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Court House - CIvil Court Process

What is Happening in the Family Courts?

What is Happening in the Family Courts?

There has been a dramatic rise in the number of people going to court in family court cases without a lawyer. Those who take a dim view of lawyers may think this is a good thing but the reality is that it is not a positive development. It is not good for the people involved or for the family courts.

Our legal system is adversarial, which means it is designed around the expectation that lawyers will present the facts and the legal arguments and the Judge or Magistrates will make a decision. Take away the lawyers from one or both sides and the system struggles to cope. Instead of hearing a clearly presented case, the court has to spend much more time trying to explain the process to the parties and work out what the case is about before it can start to consider its decision.

In 2001, 50% of family cases had lawyers on both sides. By December 2015 this was down to 21%. In 2011 only 10% of cases had no lawyer acting for either party – now it is 32%. One of the main reasons for this drop in representation is the Legal Aid and Sentencing of Offenders Act 2012, which came into effect in April 2013. Its effect was to remove Legal Aid from the majority of family cases.

What Research Shows

Recent research by Citizens Advice concludes that 9 out of 10 people who had been to the family court without a lawyer found the experience had a negative effect on at least one aspect of their lives such as their health, relationships, work or finances. It also concluded that unrepresented parties often achieved worse outcomes.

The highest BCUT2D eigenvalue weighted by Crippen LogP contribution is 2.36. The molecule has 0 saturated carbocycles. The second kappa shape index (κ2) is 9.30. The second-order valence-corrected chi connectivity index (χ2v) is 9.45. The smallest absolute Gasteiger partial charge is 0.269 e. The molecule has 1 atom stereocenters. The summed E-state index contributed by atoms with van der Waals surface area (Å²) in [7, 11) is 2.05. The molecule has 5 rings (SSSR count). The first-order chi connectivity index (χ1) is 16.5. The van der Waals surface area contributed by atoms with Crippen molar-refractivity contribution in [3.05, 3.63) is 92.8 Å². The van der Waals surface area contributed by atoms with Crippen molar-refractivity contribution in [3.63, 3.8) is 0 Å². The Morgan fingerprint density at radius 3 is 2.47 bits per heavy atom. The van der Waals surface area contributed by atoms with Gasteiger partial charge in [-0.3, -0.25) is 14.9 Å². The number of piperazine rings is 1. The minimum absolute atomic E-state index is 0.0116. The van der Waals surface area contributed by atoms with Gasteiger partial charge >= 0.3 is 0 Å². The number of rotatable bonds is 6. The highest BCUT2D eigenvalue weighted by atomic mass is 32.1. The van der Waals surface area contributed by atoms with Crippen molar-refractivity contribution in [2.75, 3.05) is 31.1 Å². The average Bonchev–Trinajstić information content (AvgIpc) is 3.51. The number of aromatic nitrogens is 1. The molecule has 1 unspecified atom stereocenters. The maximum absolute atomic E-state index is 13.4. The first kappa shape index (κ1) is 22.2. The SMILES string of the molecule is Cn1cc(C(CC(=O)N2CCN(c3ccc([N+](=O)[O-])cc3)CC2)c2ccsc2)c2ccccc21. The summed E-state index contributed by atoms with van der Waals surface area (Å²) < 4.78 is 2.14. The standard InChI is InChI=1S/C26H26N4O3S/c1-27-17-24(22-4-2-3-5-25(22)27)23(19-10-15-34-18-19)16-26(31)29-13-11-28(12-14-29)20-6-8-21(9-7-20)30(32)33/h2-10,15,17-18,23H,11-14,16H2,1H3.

An experienced family lawyer not only knows the relevant law and procedure, but is also able to listen to someone’s story and identify the information that is really important. They then present that information in a way that promotes the client’s case and assists the court. A common error by an unrepresented party is thinking that the court wants to know everything that has happened. This approach tends to overwhelm the court with information and does not assist that party in the long run. Unrepresented parties often leave court feeling frustrated, confused and unheard.

How Kerseys can help

At Kerseys we provide a service that is tailored to the needs and resources of individual clients. We can deal with every aspect of a case or provide advice and representation at key points during the proceedings.

Contact our Family Department to find out more.

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